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An Interview with The Office's Steve Carell

By Edited Nov 13, 2013 2 0

The Genius Who Broke The Office

This interview surfaces online years after my notes were transcribed but never published. I ended up getting the chance to interview Steve Carell, now more known for his films perhaps than The Office, after nobody except myself contacted NBC at my school to reserve time to interview Steve Carell. I was given a number to dial into a voice chat with Steve Carell, and the rest is history.

Me: You had your start on the Dana Carvey Show. How much does your sketch comedy background come into play now?

Steve Carell: It plays a big role. Some pieces you create from improv, so in many ways Second City is the foundation.

Me: What was Second City like?

SC: Second City is almost the alma mater, the one you always look fondly upon, and then you go to grad school, and you're jaded, and you hate everyone, and you go through a phase and buy two cats.

Me: Been there, done that. So it's good to be Regional Manager of the office, then I take it?

SC: It's lucrative. It's fun. I wouldn't recommend it.

Me: Now that you've reached national superstardom, do you think you've forgotten the little guy? Do you ever miss the days of Saturday Night Live?

SC: Nope. I don't miss it. I have more fun, make more money. No regrets. If I can continue to get paid for what I do, I'm happy.

Me: What is some advice for virgins everywhere?

SC: Keep on truckin'.

Me: Is there any mythological inspiration to your work?

SC: Oh yes, it comes through in my characters. You know what, Brick was the minotaur, in that both he and the minotaur are largely misunderstood. Brick is also more beast than man. However, Brick isn't mythological. [pause] Yet.

Me: So, Steve.

SC: So, what?

Me: [laughs] Do you remember college?

SC:  I was a kid in a candy store. I took every advantage possible. I don't hink I have any regrets, honestly. The two years following college, however, was a netherworldly experience.

SC: [inhales] Smell that college air. I remember, and this is no joke, I remember my first raging kegger party. I went by myself to a frat house, like, whatever, the first one I saw, and I remember they were making some stew of alcohol and what was a bunch of fruit, cantaloupe, and watermelon, and grapes, and then adding vodka and gin and,  yeah.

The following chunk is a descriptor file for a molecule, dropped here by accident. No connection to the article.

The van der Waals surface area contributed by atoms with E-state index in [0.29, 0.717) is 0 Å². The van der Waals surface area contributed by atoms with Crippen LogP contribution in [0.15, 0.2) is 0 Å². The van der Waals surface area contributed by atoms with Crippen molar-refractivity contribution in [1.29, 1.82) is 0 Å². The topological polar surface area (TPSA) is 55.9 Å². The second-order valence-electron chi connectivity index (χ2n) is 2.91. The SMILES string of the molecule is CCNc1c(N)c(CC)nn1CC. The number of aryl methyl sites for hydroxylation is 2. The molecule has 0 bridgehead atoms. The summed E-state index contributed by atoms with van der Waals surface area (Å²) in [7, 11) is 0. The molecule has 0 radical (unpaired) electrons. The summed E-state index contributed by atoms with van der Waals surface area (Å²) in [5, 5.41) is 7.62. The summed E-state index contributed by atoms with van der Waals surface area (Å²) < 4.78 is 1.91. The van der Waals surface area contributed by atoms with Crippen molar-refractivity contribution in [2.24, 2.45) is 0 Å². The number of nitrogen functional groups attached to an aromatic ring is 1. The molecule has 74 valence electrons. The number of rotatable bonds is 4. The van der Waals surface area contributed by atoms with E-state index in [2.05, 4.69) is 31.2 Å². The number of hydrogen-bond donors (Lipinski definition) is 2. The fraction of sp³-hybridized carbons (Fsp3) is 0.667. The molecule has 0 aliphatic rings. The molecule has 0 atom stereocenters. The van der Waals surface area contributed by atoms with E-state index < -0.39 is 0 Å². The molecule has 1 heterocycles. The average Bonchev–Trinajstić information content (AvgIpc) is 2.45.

Me: Some crazy WOP. I bet that was brewed in in an old inner tube or something.

SC: It was half of a garbage barrel. And it was delicious. I don't remember anything. The last thing I remember is rolling on the ground. I was rolling home. I know this happened because I woke up in my bed the next morning, and I was covered in mud and leaves. Just covered.

Me: So you want back in?

SC: That's why I do these things. Not only to get back, but to give back.

Me: What was your first acting gig? When did you know you were on your way?

SC: My first job realization was a McDonald's commercial for the new triple cheeseburgers. We all had three arms, and I remember thinking, "This is it. I am a complete and utter success. I am starring in a local McDonald's commercial eating a triple cheeseburger." It's all been downhill from there.

Me: What do you feel you bring to the profession of acting?

SC: Wow, I'm stumped. I try to go by what I think is funny, and rely on my friends and family to gauge humor. I use my own instinct. The journey is what is fun. It's all been incredibly fun. Even the terrible things in acting were fun. Comedy is a very visceral, subjective beast. To try to figure out a formula for humor -- it doesn't make sense to me.

There is a little me in everything I play. I always feel that I am beiged against a tan wall. What I can tell you is that I'm a wonderful human being. In fact, I'm nearly perfect, and my rise to national superstardom has not changed this.

Me: If you were in a fight with Jim and Dwight, using only office equipment, who would win?

SC: Well, let's see. Dwight would have a stapler, and he would try to trap people maliciously, but eventually, the staples break, Jim would fight with the copier, but he wouldn't be able to lift it. He wouldn't be able to lift the top up to even slide paper underneath. I would use a 3-hole punch to punch holes in that little flap of skin in between their thumb and forefinger. Justice prevails, and I wouldn't have it any other way.

Me: Thank you for your time, Steve, and one last question. Complete this phrase: ______ the Mighty.

SC: Petition. Petition the Mighty. You never know what you're going to get.


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